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Old and slow undergraduate mathematics student.


Apr
6
comment Quotient map, quotient topology in Banach spaces
@Rustyn Yes, thanks. I edited.
Apr
6
revised Quotient map, quotient topology in Banach spaces
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Apr
6
asked Quotient map, quotient topology in Banach spaces
Mar
25
awarded  Popular Question
Mar
11
accepted Showing that a series in $l_{\infty}$ converges weakly, given a boundedness condition.
Mar
11
comment Showing that a series in $l_{\infty}$ converges weakly, given a boundedness condition.
Right, it's the other way around. Thank you for the clarifications and the answer!
Mar
11
comment Showing that a series in $l_{\infty}$ converges weakly, given a boundedness condition.
Hi there, thanks. Yeah, the original text refers to "the $w^* $ topology induced by the elements of $l_1$", so I assumed they meant the weak topology since $l_1$ is isomorphic to the dual of $l_{\infty}$. It's Lemma 3 in Joram Lindenstrauss' paper "On complemented subspaces of $m$". Could you tell me what they mean by that?
Mar
10
asked Showing that a series in $l_{\infty}$ converges weakly, given a boundedness condition.
Feb
28
revised Showing that an implicitly defined function is analytic on $(0,\infty)$
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Feb
28
revised Showing that an implicitly defined function is analytic on $(0,\infty)$
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Feb
28
asked Showing that an implicitly defined function is analytic on $(0,\infty)$
Feb
22
accepted $ds=\frac{2|dz|}{1-|z|^2}$ conformal invariant of the disc.
Feb
22
comment $ds=\frac{2|dz|}{1-|z|^2}$ conformal invariant of the disc.
Thank you for your explanation. I'm afraid I don't understand yet. For instance, how do you (in practice) compute the angle between two (tangent) vectors measured by the metric $ds$? And same question for the lengths. Sorry for the trouble.
Feb
19
comment $ds=\frac{2|dz|}{1-|z|^2}$ conformal invariant of the disc.
The book doesn't explicitly mention what is conformal invariance, so my guess is it means that if $z$ and $w$ are related to each other by a Mobius transform then $\frac{2|dz|}{1-|z|^2}=\frac{2|dw|}{1-|w|^2}$. I don't know if I'm interpreting correctly, but if I am, then we need to show that $\frac{1-|z_0|^2}{1-|z|^2}=\frac{1-|w_0|^2}{1-|w|^2}$, right?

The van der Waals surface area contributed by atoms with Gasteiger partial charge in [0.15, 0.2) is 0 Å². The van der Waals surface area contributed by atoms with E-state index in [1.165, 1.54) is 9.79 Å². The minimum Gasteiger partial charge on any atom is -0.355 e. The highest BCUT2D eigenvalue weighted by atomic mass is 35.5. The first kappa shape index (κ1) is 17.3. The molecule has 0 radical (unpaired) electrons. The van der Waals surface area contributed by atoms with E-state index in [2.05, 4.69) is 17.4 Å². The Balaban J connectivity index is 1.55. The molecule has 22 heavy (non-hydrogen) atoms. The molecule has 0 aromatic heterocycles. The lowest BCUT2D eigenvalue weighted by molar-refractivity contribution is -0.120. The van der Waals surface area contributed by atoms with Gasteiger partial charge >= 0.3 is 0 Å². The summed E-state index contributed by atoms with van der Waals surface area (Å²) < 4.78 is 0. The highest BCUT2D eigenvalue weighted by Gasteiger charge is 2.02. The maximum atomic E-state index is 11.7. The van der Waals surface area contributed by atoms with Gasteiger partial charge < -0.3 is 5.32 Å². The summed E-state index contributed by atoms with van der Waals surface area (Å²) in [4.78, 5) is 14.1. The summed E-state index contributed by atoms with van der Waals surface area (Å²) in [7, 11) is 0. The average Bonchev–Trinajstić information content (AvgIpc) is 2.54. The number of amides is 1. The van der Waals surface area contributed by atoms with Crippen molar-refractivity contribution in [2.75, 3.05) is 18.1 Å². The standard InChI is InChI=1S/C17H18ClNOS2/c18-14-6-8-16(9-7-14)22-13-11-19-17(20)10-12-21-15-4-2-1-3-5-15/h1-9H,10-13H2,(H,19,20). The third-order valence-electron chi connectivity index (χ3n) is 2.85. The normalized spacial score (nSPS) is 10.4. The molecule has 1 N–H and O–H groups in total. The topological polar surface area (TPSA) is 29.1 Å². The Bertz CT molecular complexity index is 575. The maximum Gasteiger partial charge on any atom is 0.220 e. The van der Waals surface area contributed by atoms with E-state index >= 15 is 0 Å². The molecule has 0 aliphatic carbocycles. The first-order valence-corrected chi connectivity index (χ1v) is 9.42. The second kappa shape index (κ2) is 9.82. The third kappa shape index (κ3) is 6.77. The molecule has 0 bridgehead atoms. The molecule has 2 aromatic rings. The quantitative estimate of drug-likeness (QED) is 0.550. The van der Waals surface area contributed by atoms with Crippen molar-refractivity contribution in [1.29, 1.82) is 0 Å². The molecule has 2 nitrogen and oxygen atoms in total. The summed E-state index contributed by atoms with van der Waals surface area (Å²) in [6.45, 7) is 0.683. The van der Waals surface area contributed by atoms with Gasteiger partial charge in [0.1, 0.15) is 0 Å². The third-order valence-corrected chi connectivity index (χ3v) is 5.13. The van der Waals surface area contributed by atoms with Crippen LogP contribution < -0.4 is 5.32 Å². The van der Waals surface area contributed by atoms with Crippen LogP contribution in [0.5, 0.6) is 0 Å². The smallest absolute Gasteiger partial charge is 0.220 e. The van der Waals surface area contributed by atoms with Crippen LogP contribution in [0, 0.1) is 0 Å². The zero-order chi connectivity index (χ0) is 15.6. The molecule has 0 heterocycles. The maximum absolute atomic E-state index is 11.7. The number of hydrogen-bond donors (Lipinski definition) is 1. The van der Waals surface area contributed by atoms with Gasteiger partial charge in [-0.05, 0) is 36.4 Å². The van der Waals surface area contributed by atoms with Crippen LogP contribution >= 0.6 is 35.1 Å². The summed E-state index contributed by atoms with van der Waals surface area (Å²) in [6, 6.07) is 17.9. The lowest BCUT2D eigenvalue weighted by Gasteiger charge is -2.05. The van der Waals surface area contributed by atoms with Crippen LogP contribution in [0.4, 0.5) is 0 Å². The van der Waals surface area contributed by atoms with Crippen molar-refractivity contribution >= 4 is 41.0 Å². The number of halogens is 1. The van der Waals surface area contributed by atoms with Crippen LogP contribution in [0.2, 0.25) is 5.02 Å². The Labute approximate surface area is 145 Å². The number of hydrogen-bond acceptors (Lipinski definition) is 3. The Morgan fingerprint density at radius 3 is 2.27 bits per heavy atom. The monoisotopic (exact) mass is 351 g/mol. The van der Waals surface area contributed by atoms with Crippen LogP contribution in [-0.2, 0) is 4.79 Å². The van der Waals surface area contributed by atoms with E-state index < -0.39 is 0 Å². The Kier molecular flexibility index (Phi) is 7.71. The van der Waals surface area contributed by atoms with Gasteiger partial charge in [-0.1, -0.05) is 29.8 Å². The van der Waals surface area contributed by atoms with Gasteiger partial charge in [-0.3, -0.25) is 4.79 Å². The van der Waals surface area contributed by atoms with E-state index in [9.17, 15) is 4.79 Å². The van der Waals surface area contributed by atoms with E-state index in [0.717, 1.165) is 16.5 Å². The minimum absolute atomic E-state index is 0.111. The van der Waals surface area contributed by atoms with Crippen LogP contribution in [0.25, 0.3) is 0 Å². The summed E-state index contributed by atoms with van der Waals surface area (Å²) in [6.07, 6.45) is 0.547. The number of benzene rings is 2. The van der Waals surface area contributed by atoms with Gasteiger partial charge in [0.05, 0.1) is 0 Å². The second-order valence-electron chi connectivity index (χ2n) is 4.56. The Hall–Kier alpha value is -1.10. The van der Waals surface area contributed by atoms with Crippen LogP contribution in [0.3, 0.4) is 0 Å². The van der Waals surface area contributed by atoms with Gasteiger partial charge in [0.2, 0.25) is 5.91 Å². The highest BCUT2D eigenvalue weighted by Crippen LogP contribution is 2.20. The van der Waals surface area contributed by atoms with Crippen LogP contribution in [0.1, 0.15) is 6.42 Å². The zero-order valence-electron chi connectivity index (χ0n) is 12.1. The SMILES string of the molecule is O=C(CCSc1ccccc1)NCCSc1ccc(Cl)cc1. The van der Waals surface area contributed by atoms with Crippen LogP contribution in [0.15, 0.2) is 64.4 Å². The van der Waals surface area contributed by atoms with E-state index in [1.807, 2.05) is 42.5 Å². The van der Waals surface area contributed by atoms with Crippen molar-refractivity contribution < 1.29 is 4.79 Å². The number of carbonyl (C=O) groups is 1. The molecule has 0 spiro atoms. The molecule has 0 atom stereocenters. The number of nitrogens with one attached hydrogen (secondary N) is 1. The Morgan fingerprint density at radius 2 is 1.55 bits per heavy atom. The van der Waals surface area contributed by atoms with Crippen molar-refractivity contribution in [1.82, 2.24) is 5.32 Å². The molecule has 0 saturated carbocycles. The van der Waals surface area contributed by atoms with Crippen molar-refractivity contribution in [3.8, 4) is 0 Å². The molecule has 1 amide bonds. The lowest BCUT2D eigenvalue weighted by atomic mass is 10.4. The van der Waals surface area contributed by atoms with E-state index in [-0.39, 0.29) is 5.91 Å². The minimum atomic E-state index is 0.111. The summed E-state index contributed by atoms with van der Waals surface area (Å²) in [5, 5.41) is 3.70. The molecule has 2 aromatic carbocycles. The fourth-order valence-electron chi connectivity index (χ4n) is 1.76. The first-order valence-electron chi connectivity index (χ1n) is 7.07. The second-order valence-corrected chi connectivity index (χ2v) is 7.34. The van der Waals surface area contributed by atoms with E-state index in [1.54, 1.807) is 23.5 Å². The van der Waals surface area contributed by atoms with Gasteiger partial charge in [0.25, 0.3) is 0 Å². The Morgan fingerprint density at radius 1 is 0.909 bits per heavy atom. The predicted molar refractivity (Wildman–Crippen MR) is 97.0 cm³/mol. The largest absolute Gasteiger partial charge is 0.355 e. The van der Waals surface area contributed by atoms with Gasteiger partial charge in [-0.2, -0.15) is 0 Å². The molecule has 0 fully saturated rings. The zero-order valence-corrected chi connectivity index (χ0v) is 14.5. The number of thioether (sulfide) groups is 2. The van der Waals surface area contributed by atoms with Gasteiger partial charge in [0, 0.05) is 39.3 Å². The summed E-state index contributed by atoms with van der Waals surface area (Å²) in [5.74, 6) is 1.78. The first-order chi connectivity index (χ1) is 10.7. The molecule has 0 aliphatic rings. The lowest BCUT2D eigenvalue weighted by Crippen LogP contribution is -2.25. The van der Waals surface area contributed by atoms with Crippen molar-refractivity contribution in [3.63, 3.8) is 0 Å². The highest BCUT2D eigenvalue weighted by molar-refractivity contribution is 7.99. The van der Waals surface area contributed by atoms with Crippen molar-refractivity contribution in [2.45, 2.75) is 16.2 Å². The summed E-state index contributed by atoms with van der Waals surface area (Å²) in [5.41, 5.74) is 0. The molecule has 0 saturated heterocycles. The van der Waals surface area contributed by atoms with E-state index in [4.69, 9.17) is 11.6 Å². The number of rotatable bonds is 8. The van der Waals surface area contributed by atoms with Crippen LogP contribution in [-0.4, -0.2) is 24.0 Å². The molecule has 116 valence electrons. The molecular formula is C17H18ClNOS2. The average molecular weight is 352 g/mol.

Feb
19
comment $ds=\frac{2|dz|}{1-|z|^2}$ conformal invariant of the disc.
Thanks, you're right. How do you show that the correct formula is sufficient to prove the invariance? Do we need to show that $\frac{1-|z_0|^2}{1-|z|^2}=\frac{1-|w_0|^2}{1-|w|^2}$ first? (If so, how?)
Feb
19
asked $ds=\frac{2|dz|}{1-|z|^2}$ conformal invariant of the disc.
Feb
6
comment Why is the complement of the fat Cantor set dense?
Aren't all intervals that remain at stage $n$ the same size? And the length has to tend to zero, because if it didn't, joining $2^n$ of them for $n$ large enough would give you something with measure greater than 1. But I don't know how that helps in showing that one of the removed intervals lies between $x$ and $y$.
Jan
22
comment Saturated measure defined as a supremum of a semifinite measure and countable unions
Would you like me to post the full solution?
Jan
22
comment Saturated measure defined as a supremum of a semifinite measure and countable unions
To my first comment you replied: "I know I can then say that $A\cap E_1$ and $A \cap E_2$ are disjoint subsets of $A$ whose union is all of $A$, and both are elements of $\mathcal{M}$". You don't know if both are elements of $\mathcal{M}$, because locally measurable sets are those whose intersection with any $A$ is in $\mathcal{M}$ as long as that $A$ has finite measure. So you missed something in the infinite case. As for your quandary, you don't need the supremum to be reached. Apply the "$\epsilon / 2^k$" technique. See Folland's textbook.
Jan
21
comment Saturated measure defined as a supremum of a semifinite measure and countable unions
You need to show that in a semifinite measure space, an infinite-measure set can be "approximated" by ever larger measurable sets contained in it.